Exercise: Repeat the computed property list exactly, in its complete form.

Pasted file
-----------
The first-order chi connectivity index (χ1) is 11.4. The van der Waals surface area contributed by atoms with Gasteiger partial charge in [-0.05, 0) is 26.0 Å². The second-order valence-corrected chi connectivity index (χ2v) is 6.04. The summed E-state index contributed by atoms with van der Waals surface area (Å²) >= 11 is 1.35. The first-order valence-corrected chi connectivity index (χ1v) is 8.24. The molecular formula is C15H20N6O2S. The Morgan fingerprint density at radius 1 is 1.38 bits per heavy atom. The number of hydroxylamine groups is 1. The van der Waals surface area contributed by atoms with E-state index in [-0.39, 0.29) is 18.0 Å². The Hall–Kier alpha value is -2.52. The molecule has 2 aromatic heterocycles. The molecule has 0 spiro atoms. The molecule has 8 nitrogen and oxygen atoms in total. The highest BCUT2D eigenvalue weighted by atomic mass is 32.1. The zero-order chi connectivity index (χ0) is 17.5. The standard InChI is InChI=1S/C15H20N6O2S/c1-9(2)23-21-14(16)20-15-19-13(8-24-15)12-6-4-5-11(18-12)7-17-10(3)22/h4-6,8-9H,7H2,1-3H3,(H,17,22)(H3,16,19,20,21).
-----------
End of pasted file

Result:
The first-order chi connectivity index (χ1) is 11.4. The van der Waals surface area contributed by atoms with Gasteiger partial charge in [-0.05, 0) is 26.0 Å². The second-order valence-corrected chi connectivity index (χ2v) is 6.04. The summed E-state index contributed by atoms with van der Waals surface area (Å²) >= 11 is 1.35. The first-order valence-corrected chi connectivity index (χ1v) is 8.24. The molecular formula is C15H20N6O2S. The Morgan fingerprint density at radius 1 is 1.38 bits per heavy atom. The number of hydroxylamine groups is 1. The van der Waals surface area contributed by atoms with E-state index in [-0.39, 0.29) is 18.0 Å². The Hall–Kier alpha value is -2.52. The molecule has 2 aromatic heterocycles. The molecule has 0 spiro atoms. The molecule has 8 nitrogen and oxygen atoms in total. The highest BCUT2D eigenvalue weighted by atomic mass is 32.1. The zero-order chi connectivity index (χ0) is 17.5. The standard InChI is InChI=1S/C15H20N6O2S/c1-9(2)23-21-14(16)20-15-19-13(8-24-15)12-6-4-5-11(18-12)7-17-10(3)22/h4-6,8-9H,7H2,1-3H3,(H,17,22)(H3,16,19,20,21).